Here is a hypothetical cycle of events that ends in disaster for all.
1. Customer buys health insurance.
2. Customer pays premium at a fair rate.
3. Customer gets sick and goes to hospital.
4. Hospital sends invoice to insurance company.
5. Invoice is not open to negotiation, insurance pays or customer pays.
6. If customer is forced to pay, the insurance company may lose the customer at a later date.
7. If insurance company pays, the hospital knows there is a possibility of increasing prices even more for future claims.
8. Customer’s claims are reluctantly paid by the insurance company even though they suspect they are being overcharged.
9. Each year, hospitals continue raise their rates……the technical term is called “MEDICAL INFLATION”.
10. Each year, insurance companies see their Loss-ratio increase due to the higher medical costs.
11. Each year, insurance companies are forced to raise premiums to cover these ever-increasing medical costs.
12. Each year, the final knock-on effect is the policyholders have to pay higher premium rates.
13. This cycle is repeated every year, the medical costs rise and the premiums increase.
14. Finally………. after many years, the policyholder is unable to pay the excessive premiums.
15. Each year, more and more policyholders choose not to renew their insurance because it’s too expensive.
16. In the beginning, Insurance companies will not be affected by the slight decline of high-premium-paying customers.
17. But as premiums rise higher, an ever-increasing percentage of customers choose not renew their policies.
18. The insurance companies will suffer a reduced growth of their portfolio.
19. When the premiums of customers not renewing policies approaches the premiums of new customers, insurance company gross premium income will start to shrink.
20. When insurance company new sales and policy renewal income drops further, premiums have to be increased by higher percentages each year.
21. The ratio of higher annual-premium-increases is directly related to the higher percentage of customers that drop out.
22. Somewhere in the future, insurance companies will not have a sufficient portfolio of customers to sustain their business.
23. As a last-ditch effort to contain costs and stay profitable, insurance companies might resort to black-listing expensive hospitals with a record of overcharging.
24. This black-list will grow in each year, gradually reducing the number of hospitals that insured customers are able to use.
25. Customers will be inconvenienced as the black-list grows larger.
26. The two factors working together will spell doom for insurance companies; ever-increasing premiums and a growing hospital black-list.
27. One of two things will happen;
27.1 The black-list will grow so large, it includes all hospitals;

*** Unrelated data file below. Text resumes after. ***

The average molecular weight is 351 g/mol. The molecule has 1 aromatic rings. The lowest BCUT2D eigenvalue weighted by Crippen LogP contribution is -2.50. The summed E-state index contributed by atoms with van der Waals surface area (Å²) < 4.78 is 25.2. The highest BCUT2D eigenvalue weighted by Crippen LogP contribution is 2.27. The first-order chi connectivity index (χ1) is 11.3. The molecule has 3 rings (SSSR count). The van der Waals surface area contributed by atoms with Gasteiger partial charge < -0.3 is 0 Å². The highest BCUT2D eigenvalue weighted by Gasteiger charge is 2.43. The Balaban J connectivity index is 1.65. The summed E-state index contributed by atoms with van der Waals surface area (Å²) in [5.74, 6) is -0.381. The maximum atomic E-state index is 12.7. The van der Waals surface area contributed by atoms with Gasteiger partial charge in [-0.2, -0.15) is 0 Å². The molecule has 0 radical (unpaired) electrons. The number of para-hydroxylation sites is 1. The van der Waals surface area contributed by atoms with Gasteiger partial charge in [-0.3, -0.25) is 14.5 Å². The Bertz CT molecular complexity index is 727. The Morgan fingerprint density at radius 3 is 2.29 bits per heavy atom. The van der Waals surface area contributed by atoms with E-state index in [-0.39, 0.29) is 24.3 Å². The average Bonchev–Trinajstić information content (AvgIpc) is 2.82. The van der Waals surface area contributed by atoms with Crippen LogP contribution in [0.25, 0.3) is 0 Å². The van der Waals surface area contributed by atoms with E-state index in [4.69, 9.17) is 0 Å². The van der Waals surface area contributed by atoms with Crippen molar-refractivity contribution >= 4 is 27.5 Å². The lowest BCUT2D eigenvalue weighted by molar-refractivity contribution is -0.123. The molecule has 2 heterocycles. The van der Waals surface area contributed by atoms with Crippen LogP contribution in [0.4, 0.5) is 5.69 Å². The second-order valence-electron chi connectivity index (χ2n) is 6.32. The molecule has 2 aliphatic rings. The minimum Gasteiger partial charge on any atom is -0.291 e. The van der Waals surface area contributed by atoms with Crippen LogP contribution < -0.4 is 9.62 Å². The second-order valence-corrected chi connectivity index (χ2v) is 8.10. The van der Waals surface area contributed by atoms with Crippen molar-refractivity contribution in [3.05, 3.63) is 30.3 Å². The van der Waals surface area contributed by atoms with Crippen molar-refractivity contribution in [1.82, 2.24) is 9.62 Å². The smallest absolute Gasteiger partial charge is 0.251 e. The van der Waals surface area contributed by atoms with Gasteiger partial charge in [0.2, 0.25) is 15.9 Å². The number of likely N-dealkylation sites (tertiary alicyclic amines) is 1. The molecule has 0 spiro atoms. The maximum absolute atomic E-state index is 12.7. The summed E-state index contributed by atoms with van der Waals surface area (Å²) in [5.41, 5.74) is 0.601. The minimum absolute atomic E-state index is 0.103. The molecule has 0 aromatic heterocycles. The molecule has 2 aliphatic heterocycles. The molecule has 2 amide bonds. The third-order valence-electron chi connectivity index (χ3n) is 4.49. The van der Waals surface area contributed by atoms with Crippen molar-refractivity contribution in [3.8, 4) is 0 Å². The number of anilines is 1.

27.2 Or the premiums will be so high, no customers can afford health insurance.
What happens to the hospitals?
1. In the beginning, hospitals will see a success in their billing practices.
2. They will continue to increase medical charges because insurance companies are forced to pay to keep using the hospital facilities.
3. As years pass on, hospitals get bolder and bolder with their invoices.
4. Insurance companies can only play catch-up as the medical costs spiral ever upwards.
5. Only when a high enough percentage of customers refuse to renew their insurance, will the hospitals see the effect on their income.
6. Customers without insurance cover will start to shop around for cheaper treatment at alternate hospitals.
7. Expensive hospitals will start to offer discounts to try and attract customers (without insurance), back to use their services.
8. This discounting will only make the insurance companies suffer more.
9. The loss of income in discounts will be compensated by higher charges to insurance company claims.
10. When the insurance companies stop cooperating with expensive hospitals, these hospitals will start their own black-list of insurance companies.
11. As the hospitals add more insurance companies to their black-list, the hospitals will start to find ways to attract customers without insurance.
12. Hospital incomes will drop because of the combination of heavy discounting practice to keep (non-insured) direct-customers and the loss of insurance-company-customers that are told to use alternate hospitals with cheaper medical costs.
13. Two factors working together will create problems for the hospitals; ever increasing medical costs and a growing insurance company black-list.
There is a solution to this hypothetical situation.
The solution is very simple to implement.
Customers will be rewarded for using their health insurance in a prudent manner.
Hospitals will be rewarded for quality health care at the right price.
Insurance companies will see their loss-ratios remain stable without the need to increase premiums at ridiculous rates.
How is all this possible?
Send me a message and I will share my ideas with you.